After the massive buildup and colossal letdown around last year's landmark global climate talks in Copenhagen it can be tough to see the promise in this year's Cancun round of talks. But despite the gloom of low expectations, climate advocates have found a few bright spots on which to center their hopes.
One leading light in the picture is the issue of adaptation funding. Last year, under the so called Copenhagen Accord, developed countries pledged to start shelling out 10 billion dollars a year (and 100 billion annually by 2020) to help the developing world cope with climate impacts and jumpstart their clean energy economies. This year, advocates are hoping for a breakthrough on the institutional mechanisms for financing that adaptation aid.
Given this hope it's ironic that few issues besides adaptation funding better highlight the one fundamental obstacle to global climate action -- that big gaping black hole at the center of the global climate talks that will inevitably devour any progress negotiators may make on the margins until we figure out how to plug it up. It's the same black hole that has continued to suck the life from countless other vital global efforts from preserving bio-diversity to hitting the UN millennium development goals: Growth capitalism, the gravitational center around which our global civilization currently orbits.
If adaptation funding has typically taken a backseat in global climate talks to other issues like emissions targets or technological development, it stands to reason. Those other issues, while also hindered by growth capitalism, are more easily co-opted into its ideological framework. Both represent potential markets for capitalist profiteering, whereas adaptation funding revolves around a very different set of values. Adaptation means making investments not in the name of profit, but in the name of human welfare and development. It means denying the trickle-down myth of growth economics and focusing existing global wealth with laser like precision on growing the things it's supposed to grow -- not GDP but the real indices of human welfare like health, food security, and environmental integrity.
Moreover, real adaptation assistance is about social and economic justice -- i.e. requiring wealthy developed states to take responsibility and pay for the global warming pollution debt they've passed on to the developing world. Such a notion doesn't square with the ideology of growth-capitalist countries like the US, as Washington's top UN climate negotiator Todd Stern reminded us in Copenhagen last year when he "categorically reject[ed]... the sense of guilt or culpability or reparations" for damages done by US historical emissions.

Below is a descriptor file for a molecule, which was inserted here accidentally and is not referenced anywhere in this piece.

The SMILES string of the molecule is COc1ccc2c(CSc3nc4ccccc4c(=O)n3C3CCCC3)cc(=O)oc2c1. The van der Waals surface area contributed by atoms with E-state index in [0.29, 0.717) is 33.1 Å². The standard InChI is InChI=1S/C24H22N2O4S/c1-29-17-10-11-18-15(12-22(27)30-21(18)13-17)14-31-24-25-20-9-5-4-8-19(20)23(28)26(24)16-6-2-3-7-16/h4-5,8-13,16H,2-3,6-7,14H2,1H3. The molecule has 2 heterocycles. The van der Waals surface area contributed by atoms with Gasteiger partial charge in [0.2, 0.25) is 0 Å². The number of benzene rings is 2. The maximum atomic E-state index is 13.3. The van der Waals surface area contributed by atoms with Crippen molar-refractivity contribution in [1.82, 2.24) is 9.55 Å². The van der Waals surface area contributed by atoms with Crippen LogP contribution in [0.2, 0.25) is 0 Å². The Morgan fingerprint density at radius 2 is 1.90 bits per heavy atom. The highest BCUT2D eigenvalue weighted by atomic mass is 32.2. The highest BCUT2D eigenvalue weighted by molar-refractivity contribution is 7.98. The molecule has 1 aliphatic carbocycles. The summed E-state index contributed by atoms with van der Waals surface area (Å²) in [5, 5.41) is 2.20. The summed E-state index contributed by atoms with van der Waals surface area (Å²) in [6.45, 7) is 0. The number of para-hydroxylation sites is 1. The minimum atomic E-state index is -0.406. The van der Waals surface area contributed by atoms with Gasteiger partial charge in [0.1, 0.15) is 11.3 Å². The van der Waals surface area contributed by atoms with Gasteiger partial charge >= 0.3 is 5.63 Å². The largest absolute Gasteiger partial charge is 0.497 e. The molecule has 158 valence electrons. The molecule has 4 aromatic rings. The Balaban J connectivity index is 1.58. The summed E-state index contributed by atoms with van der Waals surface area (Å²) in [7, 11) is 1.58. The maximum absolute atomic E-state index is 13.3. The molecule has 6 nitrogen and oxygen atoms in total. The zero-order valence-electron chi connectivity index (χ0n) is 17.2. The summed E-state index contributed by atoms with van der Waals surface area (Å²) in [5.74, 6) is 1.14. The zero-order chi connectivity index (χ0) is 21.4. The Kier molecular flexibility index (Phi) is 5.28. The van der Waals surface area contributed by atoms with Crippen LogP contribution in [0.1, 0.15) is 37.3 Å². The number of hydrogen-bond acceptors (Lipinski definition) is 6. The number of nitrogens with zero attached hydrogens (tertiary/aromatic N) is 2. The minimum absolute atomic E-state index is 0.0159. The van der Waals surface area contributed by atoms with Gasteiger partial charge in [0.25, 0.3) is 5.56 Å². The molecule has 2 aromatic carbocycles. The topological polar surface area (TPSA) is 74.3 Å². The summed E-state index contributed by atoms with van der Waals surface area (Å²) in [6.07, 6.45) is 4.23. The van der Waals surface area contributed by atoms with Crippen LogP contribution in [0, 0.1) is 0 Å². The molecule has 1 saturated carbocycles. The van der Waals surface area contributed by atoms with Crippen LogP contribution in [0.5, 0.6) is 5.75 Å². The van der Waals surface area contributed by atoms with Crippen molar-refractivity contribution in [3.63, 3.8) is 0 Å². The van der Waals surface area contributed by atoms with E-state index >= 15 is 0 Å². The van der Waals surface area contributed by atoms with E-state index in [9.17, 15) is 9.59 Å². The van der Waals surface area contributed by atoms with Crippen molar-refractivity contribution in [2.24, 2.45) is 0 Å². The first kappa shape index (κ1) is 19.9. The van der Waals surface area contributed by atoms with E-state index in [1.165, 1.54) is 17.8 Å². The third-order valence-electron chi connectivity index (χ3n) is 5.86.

Indeed the only way to bring adaptation assistance within the rubric of growth capitalism would be to twist it into a way for developed countries to make a profit, say via debt financing facilitated by an institution like the World Bank. But if adaptation assistance means making countries more stable, secure and resilient it's hard to see how it could be administered by an institution whose policies have historically undermined those very objectives. Scarily enough, negotiators in Cancun are considering just such an arrangement with the World Bank, prompting protests like the Climate Justice Now network's "World Bank out of Climate Finance" campaign.
Even if rich countries ratchet up their adaptation commitments to the hundreds of billions required annually and the Cancun talks result in a just financing mechanism, it's a safe bet that growth capitalism will make short work of those achievements. For proof, one has only to consider how quickly G20 leaders scaled back on their global AIDS funding promises following the recession so they could bail out the banks that caused it. Then there's the fact that a bigger economy will be even more of a challenge to power cleanly, thus making it harder to stabilize the climate and even more costly to adapt to the impacts.
The bottom line: to have any serious chance of producing a meaningful global climate agreement going forward, the UN climate talks have to recognize and address that big gaping black hole of growth capitalism at their center. For instance, next year's talks in South Africa should aim to reinvigorate the UN process by including a new working group focusing on finding an economic model that works for the climate like the one recently laid out in the Center for the Advancement of the Steady State Economy's new report Enough is Enough.
Of course, the scale and scope of talks to reconfigure the global economy extend far beyond the ambit of the UN climate process. Addressing the multiple crises of growth capitalism is the single biggest challenge facing the world today -- a challenge that underlies virtually every other major challenge we face from stabilizing the climate, to ending AIDS and poverty and preventing future economic crises. So until we organize global talks to address the growth problem, we should stop scratching our heads and throwing up our hands in frustration as progress stalls and the lights of hope for climate and our other great challenges flicker dimly on edge of that insatiable black hole we call growth capitalism.